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Sop Kambing / Mutton soup with lots of chinese celery or at least I think they use chinese celery.

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Perhaps, but I'll tell you that they had a sign up advertising that they served Nasi Ulam, what I described is what they gave me when I ordered Nasi Ulam, and other people sitting at the stall were eating the same thing (and other dishes, because you could also get fish curry and various other dishes there).

Heh heh .... so then we have 2 versions of Nasi Ulam - one Kelantan (the more popular one I guess) and one Terengganu (I assume you had this in Terengganu).

That's interesting.

TP, Shiewie & the rest - what about the Nasi Ulam you guys have eaten? It is all mixed up together or the leaves separate and dipped in sauces like what Pan had?

The only Nasi Ulam I have eaten/seen is similar to the one in the link. And I must say I've only been to Terengganu/Kelantan/Pahang only a few times.


Edited by kew (log)

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I think it would be possible to do a version of nasi ulam in the U.S., but you'd have to use American leaves, and it would suck not to have cashew leaves and such-like. Still, I suppose you could use some particularly interesting-tasting combination of leaves and perhaps edible flowers. And while we don't have pucuk paku, we have other edible ferns. It would take experimentation for sure, though, and certainly wouldn't taste the same.

Too lazy to try myself but I have seen daun selom being sold at Hahn Ah Rheum (not sure what the Koreans use it for?) and you can probably use the already blanched ferns they sell too.

Kacang botol from Vietnamese grocers. With the exception of bunga kantan, everything else is quite readily available these days. Then again myoga from Mitsuwa market might be a close substitute for bunga kantan... hmmm this might actually work!!! :hmmm:

Here's a recipe I found from the Star.

Ingredients

1kg cooked white rice (or Basmati rice)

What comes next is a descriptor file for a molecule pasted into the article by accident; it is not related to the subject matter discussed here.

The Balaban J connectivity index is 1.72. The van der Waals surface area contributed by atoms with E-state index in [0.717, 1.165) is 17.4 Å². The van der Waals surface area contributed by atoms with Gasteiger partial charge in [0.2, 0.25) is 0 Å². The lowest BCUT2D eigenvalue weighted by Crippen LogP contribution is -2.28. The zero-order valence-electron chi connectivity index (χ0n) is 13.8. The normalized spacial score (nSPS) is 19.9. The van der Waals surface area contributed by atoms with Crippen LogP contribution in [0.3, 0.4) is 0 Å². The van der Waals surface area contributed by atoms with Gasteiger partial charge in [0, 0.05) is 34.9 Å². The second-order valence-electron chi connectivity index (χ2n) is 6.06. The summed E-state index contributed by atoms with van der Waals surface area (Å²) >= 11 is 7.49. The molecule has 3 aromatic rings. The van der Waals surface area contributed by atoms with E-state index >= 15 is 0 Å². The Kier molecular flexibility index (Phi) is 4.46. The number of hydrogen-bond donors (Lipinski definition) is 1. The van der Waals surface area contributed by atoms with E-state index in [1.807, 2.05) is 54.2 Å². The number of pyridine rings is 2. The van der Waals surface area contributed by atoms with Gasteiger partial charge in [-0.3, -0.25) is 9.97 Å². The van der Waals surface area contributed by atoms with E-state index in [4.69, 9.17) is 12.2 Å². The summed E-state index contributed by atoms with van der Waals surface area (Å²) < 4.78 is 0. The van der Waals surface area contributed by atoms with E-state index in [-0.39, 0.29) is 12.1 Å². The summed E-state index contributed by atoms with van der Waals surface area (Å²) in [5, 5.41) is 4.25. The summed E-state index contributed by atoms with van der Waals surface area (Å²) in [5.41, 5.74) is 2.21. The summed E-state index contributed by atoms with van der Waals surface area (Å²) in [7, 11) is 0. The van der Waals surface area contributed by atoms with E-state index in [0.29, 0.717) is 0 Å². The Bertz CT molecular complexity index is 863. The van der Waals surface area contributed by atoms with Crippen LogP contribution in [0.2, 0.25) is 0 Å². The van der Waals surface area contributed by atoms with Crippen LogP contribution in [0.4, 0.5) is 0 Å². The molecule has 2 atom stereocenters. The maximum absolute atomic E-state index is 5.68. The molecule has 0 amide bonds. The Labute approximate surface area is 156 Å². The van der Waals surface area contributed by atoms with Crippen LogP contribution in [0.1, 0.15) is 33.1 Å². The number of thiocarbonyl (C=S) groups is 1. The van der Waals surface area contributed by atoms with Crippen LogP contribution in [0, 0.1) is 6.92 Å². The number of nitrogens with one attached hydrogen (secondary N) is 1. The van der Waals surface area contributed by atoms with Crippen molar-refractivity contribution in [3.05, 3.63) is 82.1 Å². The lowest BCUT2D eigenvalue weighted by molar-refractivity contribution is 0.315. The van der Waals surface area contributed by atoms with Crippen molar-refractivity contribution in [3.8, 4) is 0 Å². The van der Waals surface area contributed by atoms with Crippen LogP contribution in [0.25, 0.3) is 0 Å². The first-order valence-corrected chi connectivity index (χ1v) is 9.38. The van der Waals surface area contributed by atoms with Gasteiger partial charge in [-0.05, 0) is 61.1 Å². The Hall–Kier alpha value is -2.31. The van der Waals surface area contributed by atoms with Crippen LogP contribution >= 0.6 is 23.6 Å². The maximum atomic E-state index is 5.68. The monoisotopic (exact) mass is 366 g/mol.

Ingredients to be sliced finely:

10g kaffir lime leaves (daun limau purut)

2 onions

5 shallots

3 stalks lemon grass

2 stalks wild ginger flower (bunga kantan)

10g bird’s eye chilli (cili padi)

20g long beans

5g daun selom

5g four-angle bean (kacang botol)

3 eggs, beaten

4 tbsp cooking oil

Salt and pepper to taste

Method

Heat oil in a pan and fry the eggs to make an omelette. When the eggs set, scramble it in the pan and dish up.

With remaining oil in the pan, fry the sliced ingredients. Add white rice and fry evenly for about 15 minutes.

Toss in the cooked eggs. Season to taste with salt and pepper.

Yet another version of Nasi Ulam - this time with eggs and daun selom and FRIED!

I've always had Nasi Ulam made by Kelantanese. And this is like the one in the link posted - has daun kadok amongst others, salted fish and certainly no telur.

The recipes on the kuali site are good but most of them are not so original anymore - not that it's a bad thing. :smile:


Edited by kew (log)

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Rojak! It's delectable (sweet stickiness of the sauce) and repugnant (belacan stinkiness of the sauce) at the same time and I love it. Pineapple is best. My partner told me on our next trip to Malaysia I have to go rojak hunting by myself, bec.  :wacko:  he can't stand the smell of it.